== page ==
On this day in 1955, Dickie Valentine was at No.1 on the UK singles chart with “Christmas Alphabet”, the first Christmas song to reach the No.1 position. Valentine was a huge star in the UK in the late ’50s; he even had his own television series, Calling Dickie Valentine. Sadly, Dickie was killed in a car crash on his way to a gig in 1971.
Ah, Christmas records — don’t you just love ‘em? Well, yes, I do and it would appear the art of making a good Christmas record is a dying one. Okay, Justin Bieber has “Mistletoe” out, but that doesn’t count. That’s just Mr Record Company coining it in. What’s his new album again? Under The Mistletoe. Oh yes, and I guarantee that hundreds of copies will be stacked up in car boot and garage sales across the land over the next few years.
But every year as we venture out to undertake the grim prospect of Christmas shopping, we are greeted in the stores with the same old tunes: Bruce Springsteen’s “Santa Claus Is Coming To Town”, Wham’s “Last Christmas”, Elton John’s “Step Into Christmas”, Brenda Lee’s “Rocking Around The Christmas Tree”, Jona Lewie’s “Stop The Cavalry” — all great evergreen Christmas hits, but we’ve heard them so many times!
Then you have Christina Aguilera’s “The Christmas Song”, Michael Bolton’s “White Christmas”, Johnny Mathis’ “When A Child Is Born”, and Bing Crosby and David Bowie’s “Little Drummer Boy” (David, what where you thinking?). No, I can’t take any more!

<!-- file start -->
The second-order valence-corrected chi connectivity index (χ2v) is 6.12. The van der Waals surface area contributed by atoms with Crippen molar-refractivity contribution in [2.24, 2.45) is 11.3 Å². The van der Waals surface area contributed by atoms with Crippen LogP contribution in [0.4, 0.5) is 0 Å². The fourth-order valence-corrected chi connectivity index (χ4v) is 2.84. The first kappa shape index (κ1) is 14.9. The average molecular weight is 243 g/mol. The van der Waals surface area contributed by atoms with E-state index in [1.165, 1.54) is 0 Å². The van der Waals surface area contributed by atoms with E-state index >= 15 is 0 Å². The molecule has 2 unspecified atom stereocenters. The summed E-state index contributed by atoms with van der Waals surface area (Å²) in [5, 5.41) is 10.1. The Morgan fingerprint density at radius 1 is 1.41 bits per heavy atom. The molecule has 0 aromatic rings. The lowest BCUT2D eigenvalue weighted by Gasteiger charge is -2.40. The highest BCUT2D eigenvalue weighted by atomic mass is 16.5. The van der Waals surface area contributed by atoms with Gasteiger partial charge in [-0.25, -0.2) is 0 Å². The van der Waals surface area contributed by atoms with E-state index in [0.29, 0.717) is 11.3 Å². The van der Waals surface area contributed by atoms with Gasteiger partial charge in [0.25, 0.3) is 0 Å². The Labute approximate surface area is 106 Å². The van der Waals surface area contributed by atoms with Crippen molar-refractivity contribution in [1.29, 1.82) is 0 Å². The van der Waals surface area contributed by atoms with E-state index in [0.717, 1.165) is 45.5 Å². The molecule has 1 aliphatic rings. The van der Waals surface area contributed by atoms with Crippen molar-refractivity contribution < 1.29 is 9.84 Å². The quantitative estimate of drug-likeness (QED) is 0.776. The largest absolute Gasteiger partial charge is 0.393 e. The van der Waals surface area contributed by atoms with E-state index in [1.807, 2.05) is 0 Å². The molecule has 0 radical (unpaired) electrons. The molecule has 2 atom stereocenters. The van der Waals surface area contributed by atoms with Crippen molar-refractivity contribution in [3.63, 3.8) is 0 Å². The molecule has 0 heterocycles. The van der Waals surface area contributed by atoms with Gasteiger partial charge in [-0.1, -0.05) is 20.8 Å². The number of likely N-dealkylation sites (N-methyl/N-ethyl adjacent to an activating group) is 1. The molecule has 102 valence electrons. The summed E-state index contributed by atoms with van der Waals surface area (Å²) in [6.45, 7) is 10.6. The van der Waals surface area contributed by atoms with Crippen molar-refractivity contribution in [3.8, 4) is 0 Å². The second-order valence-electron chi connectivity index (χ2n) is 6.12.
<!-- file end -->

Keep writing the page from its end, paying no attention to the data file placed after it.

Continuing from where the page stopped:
My point is that very few people are making good Christmas records. Don’t get me wrong, some are good — I think Bob Dylan’s “Must Be Santa” is brilliant. Bob sounds like a drunk Tom Waits jamming with The Pogues while an oblivious choir chirps away underneath him. Now there’s a good Christmas song — The Pogues with the late Kirsty MacColl and “Fairytale of New York”, first released in 1987. The Pogues were at the time being produced by Kirsty MacColl’s then-husband Steve Lillywhite, who asked his wife to provide a guide vocal of the female part for a demo version of the song. The Pogues liked MacColl’s contribution so much that they asked her to sing the part on the actual recording. And there we have it — a timeless, classic Christmas song.
Long before Pop Factor and X Idol, artists would battle for pole position in the charts over the Christmas period. They didn’t have to have a Christmas feel, but some did.
During the ’60s, The Beatles recorded special Christmas records that contained spoken and musical messages from the Fabs that were posted out on flexi-disc at Christmas time to members of their official fan clubs in the United Kingdom and the United States. Now, that was a nice touch. Get yours on eBay now.
By coincidence, also on this day in 2002, music channel Music Choice analysed all the Christmas No.1 singles from the past 30 years and identified criteria for their success. These included the use of sleigh bells, children singing, church bells, harmony, and references to love. They concluded that Sir Cliff Richards 1988 hit “Mistletoe and Wine” was the perfect Christmas hit.
Well, I think they’d be at the Christmas sherry.
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